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App development at the coalface of tech innovation in Africa

By , ITWeb
Kenya , Africa , 06 Sep 2021

Kenya’s app development market continues to fuel the growth of the country’s tech start-up ecosystem, and so too technology innovation across the continent.

This is according to organisers behind the Huawei Apps UP competition aimed at identifying aspiring and existing developers who are ready to make their mark on Africa.

According to competition rules, all apps must be developed by integrating HMS Core, and had to be submitted by 5 September 2021. The panel of judges will pre-select work based on social value, business value, user experience and originality.

From there, the top 20 shortlisted apps in each region will be made available to the public to download and vote for their favourites on the competition’s official website or Huawei AppGallery before making their way to the finals in October.

Frank Tamre.
Frank Tamre.

As an example of the level of competition that exists in the market, organisers have introduced Frank Tamre, who they say is working hard behind the scenes to reshape the developer landscape across the continent.

As someone who teaches and mentors people, I have seen the way in which someone can change their lives in a matter of months … People who go from not knowing anything about developing to being a junior developer in a very inspiring and short space of time.”

Frank Tamre.

Tamre started his career in technology in 2012 working as an Applications Engineer, but left his employer to launch the Moringa School and, in so doing, launched his entrepreneurial journey. His passion for teaching others about coding has led to him venturing into other businesses, such as Early Camp, Android254 Community, KotlinKenya Community and AzureKE Meetup.

These communities bring together app developers of all experience levels to network, idea share, brainstorm, and collaborate. They incubate and develop app development talent through regularly-held training workshops, hands-on coding sessions, hackathons, and much more.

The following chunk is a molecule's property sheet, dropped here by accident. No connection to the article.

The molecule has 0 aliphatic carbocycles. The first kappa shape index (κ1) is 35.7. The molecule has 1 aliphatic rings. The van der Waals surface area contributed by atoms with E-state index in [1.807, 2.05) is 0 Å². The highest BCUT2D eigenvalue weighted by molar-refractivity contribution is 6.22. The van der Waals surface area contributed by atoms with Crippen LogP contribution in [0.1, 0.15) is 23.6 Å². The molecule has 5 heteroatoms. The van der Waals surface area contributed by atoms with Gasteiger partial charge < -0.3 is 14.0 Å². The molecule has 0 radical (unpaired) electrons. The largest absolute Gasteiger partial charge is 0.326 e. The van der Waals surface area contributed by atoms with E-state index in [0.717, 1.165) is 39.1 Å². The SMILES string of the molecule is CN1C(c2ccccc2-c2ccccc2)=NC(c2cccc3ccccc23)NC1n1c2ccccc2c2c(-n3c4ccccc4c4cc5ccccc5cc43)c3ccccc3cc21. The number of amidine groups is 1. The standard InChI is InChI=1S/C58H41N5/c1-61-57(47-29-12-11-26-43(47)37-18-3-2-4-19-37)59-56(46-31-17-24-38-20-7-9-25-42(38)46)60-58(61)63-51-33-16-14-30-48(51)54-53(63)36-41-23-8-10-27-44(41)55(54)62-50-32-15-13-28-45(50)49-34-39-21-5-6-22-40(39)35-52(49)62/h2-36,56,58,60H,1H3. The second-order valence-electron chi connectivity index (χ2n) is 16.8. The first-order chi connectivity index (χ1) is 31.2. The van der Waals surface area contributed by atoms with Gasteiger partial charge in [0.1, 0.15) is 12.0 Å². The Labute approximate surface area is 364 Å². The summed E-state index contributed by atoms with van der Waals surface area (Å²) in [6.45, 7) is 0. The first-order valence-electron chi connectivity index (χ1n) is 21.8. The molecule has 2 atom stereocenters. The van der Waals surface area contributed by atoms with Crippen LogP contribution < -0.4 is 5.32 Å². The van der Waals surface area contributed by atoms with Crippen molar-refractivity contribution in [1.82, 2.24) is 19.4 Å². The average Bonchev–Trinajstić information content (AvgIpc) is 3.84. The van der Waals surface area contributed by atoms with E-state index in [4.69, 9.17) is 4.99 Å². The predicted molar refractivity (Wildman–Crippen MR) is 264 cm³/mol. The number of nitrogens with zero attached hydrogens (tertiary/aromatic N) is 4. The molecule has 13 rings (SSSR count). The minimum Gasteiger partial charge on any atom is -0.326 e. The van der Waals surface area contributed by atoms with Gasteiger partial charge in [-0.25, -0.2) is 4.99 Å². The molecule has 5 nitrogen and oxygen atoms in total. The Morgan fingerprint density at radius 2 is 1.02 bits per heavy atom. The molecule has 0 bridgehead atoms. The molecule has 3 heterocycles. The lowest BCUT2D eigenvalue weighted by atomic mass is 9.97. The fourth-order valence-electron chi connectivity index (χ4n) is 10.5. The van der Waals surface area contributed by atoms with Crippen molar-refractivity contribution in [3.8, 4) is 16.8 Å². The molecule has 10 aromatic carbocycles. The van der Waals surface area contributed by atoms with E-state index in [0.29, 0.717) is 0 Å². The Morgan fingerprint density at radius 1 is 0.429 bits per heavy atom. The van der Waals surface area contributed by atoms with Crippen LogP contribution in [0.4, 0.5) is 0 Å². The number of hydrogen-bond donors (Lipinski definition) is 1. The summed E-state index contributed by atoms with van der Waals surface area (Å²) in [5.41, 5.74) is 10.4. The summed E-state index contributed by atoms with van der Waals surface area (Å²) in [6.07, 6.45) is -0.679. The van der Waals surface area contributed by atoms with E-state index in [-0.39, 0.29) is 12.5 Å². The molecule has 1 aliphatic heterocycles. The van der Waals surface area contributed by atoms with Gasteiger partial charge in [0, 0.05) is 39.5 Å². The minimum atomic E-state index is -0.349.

Organisers describe Tamre as a prime example of the types of people Huawei is hoping will join this journey by entering its Apps UP contest.

Getting started

Tamre’s contribution to the tech space is one that is often most overlooked and under acknowledged - teaching, mentoring, and growing the developer talent that builds the products and engines that people all rely on every single day.

He shares that he got to where he is now by seeking a mentor himself, learning from other people in the industry, and asking questions.

“There is no shame in asking for help, this is how I’ve got to where I am now. Through reaching out and connecting with people,” he says. “There have been so many changes over the years in the technology space. What I’ve noticed is that the developer ecosystem in Africa, although we’re different and unique, is actually what makes us similar and the one thing we all need to grow is our willingness to lean on one another.”

One easy way to expand your ability to learn, says Tamre, is the World Wide Web. He adds that one of the best things that has happened to technology is the internet, more specifically the ease and access it brings to our lives.

“Through the internet, developers and people alike have seen a huge advancement in terms of communication. As someone who teaches and mentors people, I have seen the way in which someone can change their lives in a matter of months … People who go from not knowing anything about developing to being a junior developer in a very inspiring and short space of time.”

Women in coding

Another passion point for Tamre is growing the number of women who code. Since 2018, he has worked on a project called African Girls Can Code Initiative (AGCCI), which is aimed at closing the digital gender gap in Africa by equipping young girls with digital literacy, coding, and personal development skills.

“After the events there was always a need for mentoring, so I have made myself available to young female developers, ready to answer their questions, guide their dev work and even offer advice where their career aspirations and life are concerned. They are the little sisters we must all keep an eye on, especially in this very male dominated space.”

Tamre says that competitions like Huawei Apps UP are important because they provide people who develop as a side hustle or budding developer entrepreneurs the opportunity to get noticed and rewarded for their Apps.

“These projects are viewed by the judges who offer feedback on whether your App has potential or not and what you can do to improve it, which gives you an opportunity to get a good indication of whether your App or game has what it takes to go to the market,” he says. “This sort of educated feedback is vital to a developer’s growth and on a global platform like this will equate to learning they simply wouldn’t be exposed to on a normal path.”

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